How Cameroon locals, others paid for slain LGBT leader’s funeral

Les obseques de Eric Ohena Lembembe. (Photo par Camfaids)

The church was packed for the funeral of journalist/activist Eric Ohena Lembembe. (Photo by Camfaids)

Donations from around the world

Many people from Cameroon and at least seven other countries helped pay for the funeral of journalist and activist Eric Lembembe, who was murdered last month.

The following summary of funds donated to and spent on the funeral of Aug. 2-3 was prepared by three Cameroonian organizations combating discrimination against sexual minorities, including Camfaids (the Cameroonian Foundation for AIDS), where Lembembe was the executive director.

A total of 2,677,000 CFA francs (US $5,410 or €4,060) was donated.

Donations were received from many people in Cameroon, as well as from Kenya, Burkina Faso and Nigeria.  Donations also came from the United States, France, the United Kingdom and Australia.

A total of 2,412,850 CFA francs (US $4,880 or €3,660) was spent on the funeral, including items such as the hearse, flowers, security, candles, coffin, grave, grave diggers, chairs and morgue expenses.

That leaves 264,200 CFA francs (US $530 or €400), which will be used to start paying the expenses of providing security for the new coalition of gay-friendly associations in Yaoundé. The coalition includes Camfaids, Humanity First Cameroon (HFC) and Affirmative Action (AA).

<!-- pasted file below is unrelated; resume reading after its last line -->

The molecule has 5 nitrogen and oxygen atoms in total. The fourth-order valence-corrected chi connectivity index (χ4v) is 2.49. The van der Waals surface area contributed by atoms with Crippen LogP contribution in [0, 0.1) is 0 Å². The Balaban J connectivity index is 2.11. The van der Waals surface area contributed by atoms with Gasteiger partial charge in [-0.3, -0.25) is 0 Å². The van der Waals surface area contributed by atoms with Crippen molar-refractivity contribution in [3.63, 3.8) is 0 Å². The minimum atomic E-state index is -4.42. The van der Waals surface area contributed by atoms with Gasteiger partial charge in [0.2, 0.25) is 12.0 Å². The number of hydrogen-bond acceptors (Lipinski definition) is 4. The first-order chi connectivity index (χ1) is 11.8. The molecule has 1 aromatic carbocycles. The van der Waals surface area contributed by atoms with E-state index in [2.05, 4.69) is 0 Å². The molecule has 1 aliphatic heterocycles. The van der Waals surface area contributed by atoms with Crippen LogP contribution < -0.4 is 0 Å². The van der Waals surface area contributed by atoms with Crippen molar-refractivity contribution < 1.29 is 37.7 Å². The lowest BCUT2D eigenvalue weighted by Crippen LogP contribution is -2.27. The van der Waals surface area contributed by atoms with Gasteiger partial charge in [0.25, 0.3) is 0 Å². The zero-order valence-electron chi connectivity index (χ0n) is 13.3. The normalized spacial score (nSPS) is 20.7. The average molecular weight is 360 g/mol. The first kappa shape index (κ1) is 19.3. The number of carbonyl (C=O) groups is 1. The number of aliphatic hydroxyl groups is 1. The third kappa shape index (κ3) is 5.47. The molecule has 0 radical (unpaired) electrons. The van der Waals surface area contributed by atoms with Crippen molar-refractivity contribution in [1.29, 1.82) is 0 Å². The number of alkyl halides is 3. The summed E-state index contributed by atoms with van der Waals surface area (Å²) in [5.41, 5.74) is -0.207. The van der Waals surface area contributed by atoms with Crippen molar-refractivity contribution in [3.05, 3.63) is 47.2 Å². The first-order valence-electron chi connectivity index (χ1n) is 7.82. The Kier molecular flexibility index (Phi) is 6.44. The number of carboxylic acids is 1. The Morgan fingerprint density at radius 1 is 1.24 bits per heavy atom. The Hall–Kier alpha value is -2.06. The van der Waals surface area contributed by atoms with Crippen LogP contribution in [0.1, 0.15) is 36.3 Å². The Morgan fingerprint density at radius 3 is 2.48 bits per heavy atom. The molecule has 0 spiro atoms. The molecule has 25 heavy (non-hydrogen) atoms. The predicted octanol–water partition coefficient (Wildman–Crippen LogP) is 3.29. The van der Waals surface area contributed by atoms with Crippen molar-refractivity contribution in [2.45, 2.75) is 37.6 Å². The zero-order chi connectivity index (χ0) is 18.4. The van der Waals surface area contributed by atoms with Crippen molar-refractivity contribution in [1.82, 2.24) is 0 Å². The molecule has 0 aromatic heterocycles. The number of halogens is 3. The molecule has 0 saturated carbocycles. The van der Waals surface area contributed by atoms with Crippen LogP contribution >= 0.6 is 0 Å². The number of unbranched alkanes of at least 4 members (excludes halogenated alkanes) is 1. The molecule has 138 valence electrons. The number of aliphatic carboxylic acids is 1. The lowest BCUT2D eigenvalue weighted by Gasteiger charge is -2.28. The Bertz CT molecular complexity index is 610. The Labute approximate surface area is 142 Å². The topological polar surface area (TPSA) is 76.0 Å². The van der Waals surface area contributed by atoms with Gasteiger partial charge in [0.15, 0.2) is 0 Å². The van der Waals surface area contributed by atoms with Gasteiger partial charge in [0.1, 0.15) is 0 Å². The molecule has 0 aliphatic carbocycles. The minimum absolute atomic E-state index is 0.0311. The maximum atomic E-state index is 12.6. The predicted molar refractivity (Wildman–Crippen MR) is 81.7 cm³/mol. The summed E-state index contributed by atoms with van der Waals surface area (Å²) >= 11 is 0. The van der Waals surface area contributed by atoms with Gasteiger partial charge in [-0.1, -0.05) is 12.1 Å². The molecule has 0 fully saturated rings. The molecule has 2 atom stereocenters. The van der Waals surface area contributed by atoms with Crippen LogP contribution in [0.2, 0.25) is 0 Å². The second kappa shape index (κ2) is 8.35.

The financial report was prepared by:

  • Louis Michel Engama, head of finance and administration for Camfaids
  • Louis Bidima, head of finance and administrative director for HFC
  • Serge Thierry Amba, financial and administrative officer for AA

Fact-checked by:

  • J. Ella Ella Etiel, executive coordinator of Camfaids
  • Jules Tamba Eloundou, president of HFC
  • Serges Yotta, executive director of AA

With the supervision of:

  • Dominique Menoga Nanga, president of Camfaids

3 thoughts on “How Cameroon locals, others paid for slain LGBT leader’s funeral

  1. Pingback: Africans seek protection for LGBT Africans, and you can help | 76 CRIMES

  2. Pingback: Behind the scenes of the Erasing 76 Crimes blog | 76 CRIMES

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